While Obama on Monday addressed many of the political issues that have polarized the United States—including wealth distribution, immigration, and gay rights—his speech also drew on loftier themes, like liberty and equality, cited in the nation’s founding documents.

“That is our generation’s task: to make these words, these rights, these values—of life and liberty and the pursuit of happiness—real for every American,” he said.

Monday’s event marked the culmination of two days of celebrations in America’s capital, where the nation’s political and business elite, celebrities and thousands of others frolicked over the weekend at red-carpet events and inaugural balls.

Obama’s swearing-in Monday was ceremonial. He was officially inaugurated in a small, private ceremony Sunday in line with the US Constitution, which requires the president to formally take office on January 20.

US Supreme Court Justice John Roberts officiated both Sunday’s swearing-in and Monday’s ceremony, at which Obama used two bibles: the one used by Abraham Lincoln, the 16th US president and a hero of Obama’s, during his first inaugural address; and one belonging to slain civil rights leader Rev. Martin Luther King Jr.

Monday’s ceremony fell on the national holiday dedicated to King, who was assassinated in 1968 and who delivered his “I Have a Dream Speech,” an iconic moment in the American civil rights movement, 50 years ago at the National Mall.

Obama referenced King’s speech in his inaugural address Monday, describing the idea that “all of us are created equal” as a “star that guides us still.”

“It guided all those men and women, sung and unsung, who left footprints along this great Mall, to hear a preacher say that we cannot walk alone; to hear a King proclaim that our individual freedom is inextricably bound to the freedom of every soul on Earth,” Obama said.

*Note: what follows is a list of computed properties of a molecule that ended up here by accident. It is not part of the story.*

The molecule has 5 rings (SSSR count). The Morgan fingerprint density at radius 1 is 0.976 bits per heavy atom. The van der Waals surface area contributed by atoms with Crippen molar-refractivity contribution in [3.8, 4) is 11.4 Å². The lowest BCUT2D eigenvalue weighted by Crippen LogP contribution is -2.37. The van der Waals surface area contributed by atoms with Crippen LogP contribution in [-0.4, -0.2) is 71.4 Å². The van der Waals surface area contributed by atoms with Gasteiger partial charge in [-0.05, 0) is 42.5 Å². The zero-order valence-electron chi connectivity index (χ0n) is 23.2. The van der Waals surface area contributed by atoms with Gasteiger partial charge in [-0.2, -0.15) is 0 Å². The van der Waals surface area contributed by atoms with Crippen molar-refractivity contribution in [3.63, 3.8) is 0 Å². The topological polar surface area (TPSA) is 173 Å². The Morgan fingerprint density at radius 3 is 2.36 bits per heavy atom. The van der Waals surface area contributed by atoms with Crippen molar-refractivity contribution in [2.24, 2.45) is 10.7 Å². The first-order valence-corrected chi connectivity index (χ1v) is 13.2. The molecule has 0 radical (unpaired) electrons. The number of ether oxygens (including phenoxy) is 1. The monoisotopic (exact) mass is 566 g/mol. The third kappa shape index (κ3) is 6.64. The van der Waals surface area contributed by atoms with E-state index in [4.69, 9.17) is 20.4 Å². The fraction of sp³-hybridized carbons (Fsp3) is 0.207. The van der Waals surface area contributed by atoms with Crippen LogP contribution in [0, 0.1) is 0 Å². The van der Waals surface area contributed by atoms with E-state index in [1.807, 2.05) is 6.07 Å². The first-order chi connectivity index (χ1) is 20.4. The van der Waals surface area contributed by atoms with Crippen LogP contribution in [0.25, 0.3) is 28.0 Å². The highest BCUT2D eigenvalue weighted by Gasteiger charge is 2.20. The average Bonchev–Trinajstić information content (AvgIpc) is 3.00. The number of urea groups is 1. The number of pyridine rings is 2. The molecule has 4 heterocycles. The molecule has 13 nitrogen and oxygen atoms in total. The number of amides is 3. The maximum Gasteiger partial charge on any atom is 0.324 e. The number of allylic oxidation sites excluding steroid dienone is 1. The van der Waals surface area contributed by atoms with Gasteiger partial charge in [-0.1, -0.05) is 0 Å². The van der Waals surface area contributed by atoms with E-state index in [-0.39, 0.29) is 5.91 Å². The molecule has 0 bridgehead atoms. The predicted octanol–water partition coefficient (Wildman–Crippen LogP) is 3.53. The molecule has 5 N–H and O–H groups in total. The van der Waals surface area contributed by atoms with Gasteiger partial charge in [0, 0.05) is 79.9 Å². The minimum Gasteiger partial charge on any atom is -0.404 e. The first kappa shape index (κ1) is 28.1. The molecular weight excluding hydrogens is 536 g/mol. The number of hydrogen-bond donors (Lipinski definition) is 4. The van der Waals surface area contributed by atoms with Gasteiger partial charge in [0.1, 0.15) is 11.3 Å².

Obama’s call for inclusion and equality extended to the gay community as well, with the president reaffirming his support for same-sex marriage—a position he expressed publically for the first time last year.

“Our journey is not complete until our gay brothers and sisters are treated like anyone else under the law—for if we are truly created equal, then surely the love we commit to one another must be equal as well,” Obama said.

In his speech, Obama also likened the 1969 gay rights riots in New York City—known as the Stonewall riots after the name of a gay bar where the unrest started—to seminal moments in other prominent civil rights movements in American history.

Obama delivered his speech before an overwhelmingly supportive crowd at the National Mall, with people waving American flags, chanting his name and holding cameras and cell phones aloft to get a clear photo of the president.

The streets of Washington were also teeming with Obama supporters, though there were pockets of dissent on the parade route used by the American president’s motorcade to travel to the event’s epicenter.

One group, in particular, held up signs along the route suggesting they were less than happy about the reelected president and his position on gay rights.

“God Hates Fags,” one sign read, using a defamatory term for homosexuals.

“God Hates Obama,” another sign read.

Former US presidents Bill Clinton and Jimmy Carter attended Monday’s ceremony. The other two living former presidents—George H.W. Bush and his son, George W. Bush—were absent.

The elder Bush, 88, is recovering after suffering several recent illnesses. The younger Bush, Obama’s immediate predecessor in the White House, did not provide a public explanation for his absence.

Popular musical artists participated in Monday’s ceremony, including performances by American folk singer James Taylor and pop singers Kelly Clarkson and Beyonce.


Updated with additional comments from President Obama at the inauguration ceremony.